- Acoustic Diagnostics, an investigation from ESA, tests the hearing of crew members before, during, and after flight. While the symptoms of mild hearing impairment can be temporary, it is important to detect them as early as possible before they lead to more significant issues.

- ISS Ham Radio provides students, teachers, parents, and others the opportunity to communicate with astronauts using amateur radio units. Before a scheduled call, students learn about the station, radio waves, and other topics, and prepare a list of questions on topics they have researched.

- Wireless Compose-2, an investigation from ESA, demonstrates wireless infrastructure for data collection and transmission in microgravity. The investigation includes analysis of how space affects the cardiovascular system, using a shirt with imbedded sensors. This technology could contribute to development of less intrusive ways to monitor the health of astronauts and people on the ground.

Space to Ground: The To-Do List: 06/10/2022

Related links:

Expedition 67:


ISS National Lab:

AstroRad Vest:

Transparent Alloys - METCOMP:

Spot the Station:

Space Station Research and Technology:

International Space Station (ISS):

Animation (mentioned), Image (mentioned), Text, Credits: NASA/Ana Guzman/John Love, ISS Research Planning Integration Scientist Expedition 67.

Best regards,

Hubble Determines Mass of Isolated Black Hole Roaming Our Milky Way


NASA / ESA - Hubble Space Telescope (HST) patch.

June 10, 2022

Artist’s Impression of an Isolated Black Hole

Astronomers estimate that 100 million black holes roam among the stars in our Milky Way galaxy, but they have never conclusively identified an isolated black hole. Following six years of meticulous observations, the NASA/ESA Hubble Space Telescope has, for the first time ever, provided direct evidence for a lone black hole drifting through interstellar space by a precise mass measurement of the phantom object. Until now, all black hole masses have been inferred statistically or through interactions in binary systems or in the cores of galaxies. Stellar-mass black holes are usually found with companion stars, making this one unusual.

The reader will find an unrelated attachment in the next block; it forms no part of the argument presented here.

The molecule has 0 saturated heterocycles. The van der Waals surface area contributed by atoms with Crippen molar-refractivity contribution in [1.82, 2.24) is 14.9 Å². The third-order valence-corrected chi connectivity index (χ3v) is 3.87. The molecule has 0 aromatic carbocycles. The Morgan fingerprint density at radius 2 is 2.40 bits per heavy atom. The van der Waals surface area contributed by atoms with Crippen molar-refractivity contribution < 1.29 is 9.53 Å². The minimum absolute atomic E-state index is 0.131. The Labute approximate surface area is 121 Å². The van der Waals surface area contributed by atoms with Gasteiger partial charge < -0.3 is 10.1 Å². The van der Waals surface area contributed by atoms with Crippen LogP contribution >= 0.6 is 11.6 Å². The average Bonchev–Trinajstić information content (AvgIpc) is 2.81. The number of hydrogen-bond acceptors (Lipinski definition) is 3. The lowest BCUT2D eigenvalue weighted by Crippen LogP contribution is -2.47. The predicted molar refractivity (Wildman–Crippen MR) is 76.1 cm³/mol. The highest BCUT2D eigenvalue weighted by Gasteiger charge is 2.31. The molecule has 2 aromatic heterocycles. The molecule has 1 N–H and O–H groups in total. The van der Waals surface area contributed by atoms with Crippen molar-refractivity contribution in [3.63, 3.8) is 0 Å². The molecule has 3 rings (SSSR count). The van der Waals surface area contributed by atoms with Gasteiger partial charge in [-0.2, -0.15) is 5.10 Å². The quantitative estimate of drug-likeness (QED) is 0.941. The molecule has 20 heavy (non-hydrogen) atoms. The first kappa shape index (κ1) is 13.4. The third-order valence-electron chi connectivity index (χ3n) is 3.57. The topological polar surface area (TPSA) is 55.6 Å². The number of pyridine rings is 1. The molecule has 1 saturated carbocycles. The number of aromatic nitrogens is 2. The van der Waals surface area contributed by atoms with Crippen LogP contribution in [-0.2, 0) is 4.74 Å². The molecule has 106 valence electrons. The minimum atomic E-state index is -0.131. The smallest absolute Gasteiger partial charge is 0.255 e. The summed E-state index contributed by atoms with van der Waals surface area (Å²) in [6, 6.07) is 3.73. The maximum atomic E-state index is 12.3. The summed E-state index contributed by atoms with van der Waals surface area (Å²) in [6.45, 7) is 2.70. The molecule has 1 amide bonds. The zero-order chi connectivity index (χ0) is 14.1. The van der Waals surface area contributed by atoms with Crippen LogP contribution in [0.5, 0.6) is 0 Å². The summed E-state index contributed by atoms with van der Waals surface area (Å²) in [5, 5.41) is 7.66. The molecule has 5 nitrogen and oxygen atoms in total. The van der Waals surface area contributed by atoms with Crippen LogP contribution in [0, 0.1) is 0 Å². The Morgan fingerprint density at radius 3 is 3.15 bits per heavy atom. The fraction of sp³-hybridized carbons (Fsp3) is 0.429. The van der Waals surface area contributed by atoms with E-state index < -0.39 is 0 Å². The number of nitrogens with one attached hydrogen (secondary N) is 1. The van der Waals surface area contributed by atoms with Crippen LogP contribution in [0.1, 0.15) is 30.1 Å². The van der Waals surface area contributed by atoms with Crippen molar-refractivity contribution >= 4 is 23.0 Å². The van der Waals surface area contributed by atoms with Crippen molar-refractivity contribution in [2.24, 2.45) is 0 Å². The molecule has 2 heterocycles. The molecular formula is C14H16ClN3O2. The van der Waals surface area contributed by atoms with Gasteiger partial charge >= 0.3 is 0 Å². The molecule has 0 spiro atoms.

The newly detected wandering black hole lies about 5,000 light-years away, in the Carina-Sagittarius spiral arm of our galaxy. However, its discovery allows astronomers to estimate that the nearest isolated stellar-mass black hole to Earth might be as close as 80 light-years away. The nearest star to our solar system, Proxima Centauri, is a little over 4 light-years away.

Microlensing Black Hole

Black holes roaming our galaxy are born from rare, monstrous stars (less than one-thousandth of the galaxy's stellar population) that are at least 20 times more massive than our Sun. These stars explode as supernovae, and the remnant core is crushed by gravity into a black hole. Because the self-detonation is not perfectly symmetrical, the black hole may get a kick, and go careening through our galaxy like a blasted cannonball.

Telescopes can't photograph a wayward black hole because it doesn't emit any light. However, a black hole warps space, which then deflects and amplifies starlight from anything that momentarily lines up exactly behind it.

Video above: Space Sparks Episode 16: Hubble Determines Mass of Isolated Black Hole Roaming Our Milky Way.

Ground-based telescopes, which monitor the brightness of millions of stars in the rich star fields toward the central bulge of our Milky Way, look for a tell-tale sudden brightening of one of them when a massive object passes between us and the star. Then Hubble follows up on the most interesting such events.

Two teams used Hubble data in their investigations — one led by Kailash Sahu of the Space Telescope Science Institute in Baltimore, Maryland; and the other by Casey Lam of the University of California, Berkeley. The teams' results differ slightly, but both suggest the presence of a compact object.

The warping of space due to the gravity of a foreground object passing in front of a star located far behind it will momentarily bend and amplify the light of the background star as it passes in front of it. Astronomers use the phenomenon, called gravitational microlensing, to study stars and exoplanets in the approximately 30,000 events seen so far inside our galaxy.

Artist’s Impression of a Black Hole (Animation)

The signature of a foreground black hole stands out as unique among other microlensing events. The very intense gravity of the black hole will stretch out the duration of the lensing event for over 200 days. Also, if the intervening object was instead a foreground star, it would cause a transient color change in the starlight as measured because the light from the foreground and background stars would momentarily be blended together. But no color change was seen in the black hole event.